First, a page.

How Charlie Chaplin Saved a Marriage

by Victor S. Smith

Silliness, he knew, was the key to getting out of any predicament, no matter how impossibly frustrating. Bosses were amazed with balloon animals; clients delighted and humored by joy buzzers, whoopee cushions and canned string. But, his secret weapon, his coup de grace, the crème de la crème that had never failed him, not once in twenty years, was the old too windy umbrella pulling him out the room gag. Once, his fiancé, while in the middle of explaining that there was a new somebody-or-other, was confounded when in the middle of the living room an umbrella was produced, from seemingly out of nowhere, the hat that had formerly been precariously perched on his head fell off and was sucked out the room by an imaginary force five gale, the umbrella opened and Jacques was whisked out of the room, down the street. His relationship seemingly intact - for if she didn't actually say, "I hate you and I'm leaving your for Somebody-or-other," she didn't actually ever leave him - he sidled up to the bar and ordered an Absolut Apple-tini. And his parents said clown school would never pay off.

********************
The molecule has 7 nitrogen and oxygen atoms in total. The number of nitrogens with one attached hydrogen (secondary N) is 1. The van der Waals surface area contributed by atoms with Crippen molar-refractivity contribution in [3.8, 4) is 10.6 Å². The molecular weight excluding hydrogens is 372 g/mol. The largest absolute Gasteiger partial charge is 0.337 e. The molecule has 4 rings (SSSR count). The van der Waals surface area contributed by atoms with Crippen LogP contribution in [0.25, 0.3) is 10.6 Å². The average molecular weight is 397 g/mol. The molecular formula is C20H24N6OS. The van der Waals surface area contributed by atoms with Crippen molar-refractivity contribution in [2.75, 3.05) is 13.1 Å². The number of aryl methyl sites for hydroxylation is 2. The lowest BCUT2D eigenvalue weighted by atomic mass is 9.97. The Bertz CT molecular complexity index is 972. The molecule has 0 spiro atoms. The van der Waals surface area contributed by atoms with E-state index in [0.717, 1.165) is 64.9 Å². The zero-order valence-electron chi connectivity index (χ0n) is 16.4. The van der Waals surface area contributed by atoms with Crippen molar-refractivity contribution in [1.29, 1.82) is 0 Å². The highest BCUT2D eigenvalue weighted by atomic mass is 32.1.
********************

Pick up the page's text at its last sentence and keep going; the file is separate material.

6S

Victor S. Smith, author of Sometimes It's Better to Stay in Bed, is a recovering economist who caught a writing bug penicillin isn't clearing up. His two blogs are Like Pollution and Marlowe's Sketch Pad.